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Good News For Seniors Regarding Nursing Home Care

Last week the Second Circuit Court of Appeals in New York ruled in favor of a Connecticut wife, Amelia Lopes, whose husband is in a nursing home.  This case was titled Lopes vs. Starkowski, who was the Commissioner of the Department of Social Services.  Her assets had exceeded the then allowable limit by about $160,000.  It is all the money she had to live on for the rest of her life.  The court ruled that under Federal and State law, it was permissible for her to buy an immediate annuity with her money, to be paid to her in equal monthly installments over her expected life span, and then the money would no longer be counted as an asset.  If it was counted, it would make her sick husband ineligible for Title 19.

Here are the rules.  If your spouse is in a nursing home, or requires care at home, and needs Medicaid (Title 19) to pay for those services, the healthy spouse can keep the following assets:  family home, car, prepaid funeral contracts, and personal property, and one half the remainder, but not more than $113,640.  The court ruling allows the healthy spouse, in most circumstances, to take money that exceeds the protected amount, and buy an immediate annuity, thereby converting the money into an income stream, which is no longer counted as an asset. This is very good news for seniors, because it means the healthy spouse will not be impoverished, and can keep more funds to live on for the rest of his or her life.  This is very important because often healthy spouses survive for years after the death of the sick spouse, and they need every penny to avoid becoming impoverished.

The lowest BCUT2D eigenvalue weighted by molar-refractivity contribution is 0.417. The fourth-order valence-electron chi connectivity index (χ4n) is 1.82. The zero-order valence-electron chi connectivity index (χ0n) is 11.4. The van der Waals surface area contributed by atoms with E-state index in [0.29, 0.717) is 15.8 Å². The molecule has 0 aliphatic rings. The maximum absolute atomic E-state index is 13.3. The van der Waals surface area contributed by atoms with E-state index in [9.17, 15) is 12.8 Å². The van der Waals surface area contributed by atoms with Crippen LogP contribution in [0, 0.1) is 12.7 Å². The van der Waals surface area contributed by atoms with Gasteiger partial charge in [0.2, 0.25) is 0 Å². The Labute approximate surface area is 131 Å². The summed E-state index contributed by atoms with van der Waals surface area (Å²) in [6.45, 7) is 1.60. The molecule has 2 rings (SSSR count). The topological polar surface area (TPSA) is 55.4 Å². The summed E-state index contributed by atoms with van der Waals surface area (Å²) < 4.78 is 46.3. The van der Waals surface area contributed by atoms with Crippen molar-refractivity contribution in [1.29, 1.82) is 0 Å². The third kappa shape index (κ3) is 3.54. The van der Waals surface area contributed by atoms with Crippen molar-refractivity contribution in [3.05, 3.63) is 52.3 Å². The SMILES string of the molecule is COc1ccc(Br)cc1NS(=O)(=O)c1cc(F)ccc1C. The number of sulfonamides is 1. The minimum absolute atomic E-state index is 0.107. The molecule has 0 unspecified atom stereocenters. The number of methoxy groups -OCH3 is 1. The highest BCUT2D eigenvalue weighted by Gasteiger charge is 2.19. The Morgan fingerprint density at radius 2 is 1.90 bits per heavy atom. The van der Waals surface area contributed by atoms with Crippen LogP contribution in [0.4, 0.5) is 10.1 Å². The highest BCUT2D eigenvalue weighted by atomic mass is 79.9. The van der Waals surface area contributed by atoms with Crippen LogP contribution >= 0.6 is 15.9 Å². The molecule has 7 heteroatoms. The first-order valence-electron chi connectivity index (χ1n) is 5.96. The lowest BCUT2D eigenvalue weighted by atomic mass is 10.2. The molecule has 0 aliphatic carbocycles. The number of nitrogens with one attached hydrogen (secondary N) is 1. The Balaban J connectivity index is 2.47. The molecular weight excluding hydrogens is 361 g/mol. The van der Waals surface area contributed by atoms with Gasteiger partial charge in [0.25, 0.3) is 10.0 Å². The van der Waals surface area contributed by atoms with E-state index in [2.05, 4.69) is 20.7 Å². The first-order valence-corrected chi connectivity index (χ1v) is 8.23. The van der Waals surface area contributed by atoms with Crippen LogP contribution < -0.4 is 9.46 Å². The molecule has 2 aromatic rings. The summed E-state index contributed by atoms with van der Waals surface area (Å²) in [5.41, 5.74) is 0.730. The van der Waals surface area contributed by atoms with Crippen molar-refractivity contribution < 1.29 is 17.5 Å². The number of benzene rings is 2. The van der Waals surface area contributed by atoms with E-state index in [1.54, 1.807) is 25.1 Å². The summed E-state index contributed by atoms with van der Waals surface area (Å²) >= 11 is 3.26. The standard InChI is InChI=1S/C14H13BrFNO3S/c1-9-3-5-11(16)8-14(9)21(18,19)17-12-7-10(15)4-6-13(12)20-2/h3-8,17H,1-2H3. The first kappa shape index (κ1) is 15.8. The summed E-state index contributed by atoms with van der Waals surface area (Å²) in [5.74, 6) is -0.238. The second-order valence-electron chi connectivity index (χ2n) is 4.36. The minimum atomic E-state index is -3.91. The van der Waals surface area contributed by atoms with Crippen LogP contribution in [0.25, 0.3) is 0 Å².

The rules are strict, however, because the healthy spouse must name the State of Connecticut as the primary beneficiary of the annuity, in case the healthy spouse dies before the sick spouse.  In addition, there are several other technical requirements that must be met, or the assets will not be protected.

The annuity must be an “immediate” annuity and must have equal payments for as long as it lasts.  In addition, it must be actuarially sound, which means it must be totally payable within the healthy spouse’s expected life span.  If you are faced with the need for care for your husband or wife, or if your parents are facing that need, it is imperative that you seek the advice of a knowledgeable elder law attorney who can evaluate your assets, plan the most beneficial way to proceed, and protect those assets that are needed for the healthy spouse to live out her remaining years.  This court decision allows a husband or wife to do last minute planning so that the surviving spouse is not impoverished.

There are also other planning techniques, to complement this special immediate annuity, and those should also be evaluated with competent counsel.  As I said in this column over a year ago, it’s better late than never.  This is good news for seniors.

 

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